Flyability’s new Elios 2 RAD indoor drone maps radiation risk

elios 2 rad

Confined space inspection specialist Flyability has announced the release of Elios 2 RAD – a radiation sensor-equipped drone, developed especially for nuclear station inspections.

Typically, nuclear stations have employees devoted to maintaining low radiation exposure levels following the ALARA (as low as reasonably achievable) requirements. The Elios 2 RAD drone will help these workers in their mission by:

  • Replacing people, wherever possible, for visual and radiation data collection
  • Providing high-quality data for planning interventions where exposure risk cannot be negated but can be minimized

Explaining how the new drone equipped with energy compensated Geiger-Muller detector will help to provide nuclear station staff with a safe work environment, Patrick Thévoz, CEO of Flyability, says:

The Elios 2 RAD represents the first chapter in our efforts to create indoor drones targeted specifically for each of our key verticals, accelerating our mission to use robots instead of people for dangerous indoor inspection jobs. The Elios 2 RAD has the potential to significantly reduce the need for inspectors to be exposed to harmful radiation or to the hazards of confined space entry for the purposes of conducting routine inspections.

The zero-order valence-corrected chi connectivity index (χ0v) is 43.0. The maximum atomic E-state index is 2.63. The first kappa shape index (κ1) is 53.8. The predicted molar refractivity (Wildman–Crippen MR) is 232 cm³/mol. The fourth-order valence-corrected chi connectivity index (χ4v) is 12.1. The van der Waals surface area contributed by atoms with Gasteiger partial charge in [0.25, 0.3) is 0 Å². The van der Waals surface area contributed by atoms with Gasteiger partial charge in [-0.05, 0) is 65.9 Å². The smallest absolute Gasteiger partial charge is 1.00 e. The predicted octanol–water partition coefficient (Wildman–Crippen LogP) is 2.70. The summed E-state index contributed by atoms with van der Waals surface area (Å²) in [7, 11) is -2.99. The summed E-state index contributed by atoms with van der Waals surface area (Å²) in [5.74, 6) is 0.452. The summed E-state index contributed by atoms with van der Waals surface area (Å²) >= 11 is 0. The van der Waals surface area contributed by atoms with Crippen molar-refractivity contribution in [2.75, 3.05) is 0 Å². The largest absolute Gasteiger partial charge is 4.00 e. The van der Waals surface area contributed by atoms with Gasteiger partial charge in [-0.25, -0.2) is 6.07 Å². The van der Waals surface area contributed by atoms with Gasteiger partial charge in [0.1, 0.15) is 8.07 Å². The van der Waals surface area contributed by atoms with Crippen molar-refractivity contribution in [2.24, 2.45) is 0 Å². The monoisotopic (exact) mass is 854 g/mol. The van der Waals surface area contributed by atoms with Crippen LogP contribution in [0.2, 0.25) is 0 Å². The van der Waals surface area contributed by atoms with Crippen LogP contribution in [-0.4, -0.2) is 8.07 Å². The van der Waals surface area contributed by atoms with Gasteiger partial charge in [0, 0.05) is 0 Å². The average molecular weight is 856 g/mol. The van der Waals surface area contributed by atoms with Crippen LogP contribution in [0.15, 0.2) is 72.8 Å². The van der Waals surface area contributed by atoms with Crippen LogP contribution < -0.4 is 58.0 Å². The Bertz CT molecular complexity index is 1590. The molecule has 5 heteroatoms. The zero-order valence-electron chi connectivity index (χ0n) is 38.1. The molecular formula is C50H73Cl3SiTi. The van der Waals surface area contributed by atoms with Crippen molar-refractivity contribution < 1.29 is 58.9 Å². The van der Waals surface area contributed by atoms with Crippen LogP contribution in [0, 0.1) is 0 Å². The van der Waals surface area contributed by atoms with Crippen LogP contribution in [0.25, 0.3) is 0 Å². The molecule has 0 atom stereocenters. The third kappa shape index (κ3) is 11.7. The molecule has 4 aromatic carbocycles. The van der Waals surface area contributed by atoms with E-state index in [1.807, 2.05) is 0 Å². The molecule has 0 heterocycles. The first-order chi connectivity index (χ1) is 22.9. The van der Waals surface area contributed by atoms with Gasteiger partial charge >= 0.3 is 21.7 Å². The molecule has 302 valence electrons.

Estimating radiation exposure risk with Elios 2 RAD

After the inspection flight, nuclear engineers can use Flyability’s Inspector 3.0 software to map the radiation along the flight path of the drone, showing the exact location of dangerous dose levels within a nuclear facility. They can also play back the inspection flight within Inspector 3.0, using it to see dose rate measurements displayed synchronously on top of the video footage.

Now, this is not Flyability’s first tryst with nuclear facilities. The company’s Elios 2 visual inspection drone has been used by nuclear operators across the world and is known to function normally while exposed to radiation for 10 minutes at a rate of 800 Rem/Hour.

Elios drone at Chernobyl disaster site

Just last year, an Elios drone was flown inside the Chernobyl disaster site to confirm that no nuclear fuel bars were present at Reactor 5, which was never activated. Now, with the Elios 2 RAD, it would be possible to return and not just see whether any bars remained, but also record the amount of radiation present throughout the entire site.

As Alexandre Meldem, VP of sales at Flyability, says:

Over 80% of US nuclear operators already use Flyability’s indoor drones for their visual inspections. Now we can expand that support by allowing engineers to collect actionable, high quality dose data.

DroneDJ’s take

While Flyability’s indoor drones have already been keeping people out of hazardous environments for a while now, this is the first time the company has invested significant resources into developing a specialized solution for one, very specific industry. Is this a trend we can expect the commercial drone industry to follow as competition heats up and the need to stand out from the crowd becomes even greater?

Read more: Belgium to use drones for high-precision nuclear radiation monitoring

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